Case Study: Rocky
Rocky, a five year old Staffie presented with frequent vomiting. His owner reported that he chewed and ate all sorts of household object and they had noticed that for the previous two months his vomiting had become more frequent.
Thanks to our range of specialist diagnostic techniques w ewere able to investigate Rocky's condition and diagnose and treat his problems without the need for external referral or invasive surgery.
After a clinical examination in the consultation room failed to detected any abnormalities, we performed routine blood test to check that there wasn’t a systemic underlying problem with Rocky, and to be sure that he was well enough to undergo sedation if we needed to do any further tests.
As the blood tests were normal, we sedated Rocky to take xrays of his abdomen. These showed that there was a metal foreign body (a staple) in his stomach (see right).
We weren’t sure if the staple was the true source of the problem so we performed an ultrasound of Rocky’s abdomen. Unlike the xray, which only shows the silhouette of most internal organs, the ultrasound can show the internal structures of organs. In Rocky’s case it showed that his intestinal wall was thickened and showed changes suggestive of a generalised bowel disorder (likely to be inflammatory bowel disease). Normal intestinal wall thickness is 2-3mm though in Rockys case was 4.8mm.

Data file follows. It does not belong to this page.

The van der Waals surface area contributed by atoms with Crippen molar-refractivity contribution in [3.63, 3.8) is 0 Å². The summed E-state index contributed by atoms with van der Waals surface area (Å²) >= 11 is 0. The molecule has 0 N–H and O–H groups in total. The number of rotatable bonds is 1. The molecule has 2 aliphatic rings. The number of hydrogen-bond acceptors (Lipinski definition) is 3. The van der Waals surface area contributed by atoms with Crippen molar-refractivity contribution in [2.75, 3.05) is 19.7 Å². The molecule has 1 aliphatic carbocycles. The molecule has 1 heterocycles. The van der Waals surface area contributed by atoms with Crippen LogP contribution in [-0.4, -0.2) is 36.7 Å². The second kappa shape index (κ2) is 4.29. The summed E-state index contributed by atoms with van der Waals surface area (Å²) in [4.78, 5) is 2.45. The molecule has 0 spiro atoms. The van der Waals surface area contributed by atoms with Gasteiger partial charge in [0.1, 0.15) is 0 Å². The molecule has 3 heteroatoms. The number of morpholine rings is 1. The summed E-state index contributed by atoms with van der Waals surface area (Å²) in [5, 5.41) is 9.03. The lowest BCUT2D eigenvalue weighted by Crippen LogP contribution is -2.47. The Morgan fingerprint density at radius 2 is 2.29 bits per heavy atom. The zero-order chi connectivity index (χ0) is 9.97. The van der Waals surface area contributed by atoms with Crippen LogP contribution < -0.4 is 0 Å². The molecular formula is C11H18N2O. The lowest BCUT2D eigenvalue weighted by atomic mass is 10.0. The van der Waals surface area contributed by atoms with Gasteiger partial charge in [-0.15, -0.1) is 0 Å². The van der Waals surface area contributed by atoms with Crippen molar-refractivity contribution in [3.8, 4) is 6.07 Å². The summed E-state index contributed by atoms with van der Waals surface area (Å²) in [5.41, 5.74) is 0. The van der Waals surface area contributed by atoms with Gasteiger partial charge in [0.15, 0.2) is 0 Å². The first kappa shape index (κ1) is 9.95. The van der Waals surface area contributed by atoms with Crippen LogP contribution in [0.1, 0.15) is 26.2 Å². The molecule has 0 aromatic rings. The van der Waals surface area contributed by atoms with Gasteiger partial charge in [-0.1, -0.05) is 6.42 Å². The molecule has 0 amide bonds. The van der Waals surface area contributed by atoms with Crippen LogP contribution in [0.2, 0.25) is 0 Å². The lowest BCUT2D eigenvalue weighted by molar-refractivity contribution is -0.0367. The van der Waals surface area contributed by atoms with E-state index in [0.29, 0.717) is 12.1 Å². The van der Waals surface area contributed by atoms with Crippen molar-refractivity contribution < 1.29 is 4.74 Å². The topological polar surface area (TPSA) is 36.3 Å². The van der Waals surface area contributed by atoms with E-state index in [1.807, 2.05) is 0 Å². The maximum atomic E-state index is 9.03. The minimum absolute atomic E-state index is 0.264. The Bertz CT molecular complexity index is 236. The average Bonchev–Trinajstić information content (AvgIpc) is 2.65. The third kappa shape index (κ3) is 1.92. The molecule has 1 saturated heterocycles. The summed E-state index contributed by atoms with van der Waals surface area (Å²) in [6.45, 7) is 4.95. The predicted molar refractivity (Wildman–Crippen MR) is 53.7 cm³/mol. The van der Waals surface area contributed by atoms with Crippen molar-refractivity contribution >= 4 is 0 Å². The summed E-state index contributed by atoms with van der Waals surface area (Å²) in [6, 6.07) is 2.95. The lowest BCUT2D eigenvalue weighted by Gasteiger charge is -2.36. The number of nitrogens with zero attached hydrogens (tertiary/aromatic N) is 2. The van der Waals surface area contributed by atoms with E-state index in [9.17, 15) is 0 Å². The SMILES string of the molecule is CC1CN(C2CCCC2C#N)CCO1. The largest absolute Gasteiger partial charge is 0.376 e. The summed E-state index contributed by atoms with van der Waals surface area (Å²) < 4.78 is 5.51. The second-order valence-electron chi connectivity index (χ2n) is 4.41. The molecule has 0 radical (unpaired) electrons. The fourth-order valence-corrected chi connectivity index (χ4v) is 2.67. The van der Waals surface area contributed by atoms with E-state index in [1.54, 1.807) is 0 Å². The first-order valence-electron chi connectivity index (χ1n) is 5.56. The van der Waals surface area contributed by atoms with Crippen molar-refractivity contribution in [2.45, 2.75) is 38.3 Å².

In order to get a definitive diagnosis and also further assess the metal structure in Rocky’s stomach we decided to perform an endoscopy under light anaesthesia. This would involve putting a specialized long thin (6.9mm) flexible camera called an endoscope from his mouth into his stomach. The endoscope has a channel in it that allows specialized and delicate instruments called forceps to either remove things from the stomach or take very small samples (biopsies) of the stomach wall, as can be seen in where we retrieved of the staple (beware if you are sqeemish about surgery videos).
Fortunately for Rocky, the metal staple was not attached to the stomach wall and we were able to be retrieved it using the endoscope. We also took biopsies of the stomach wall through the endoscope, which were analyised at a laboratory. Rocky went home the same day with very little discomfort and without any need for any surgery or hospitalisation.
The stomach biopsies showed that Rocky had inflammarory bowel disease which we were able to manage with change in diet and a short course of steroids to alleviate the inflammation in the stomach.
Rocky continues to do well!
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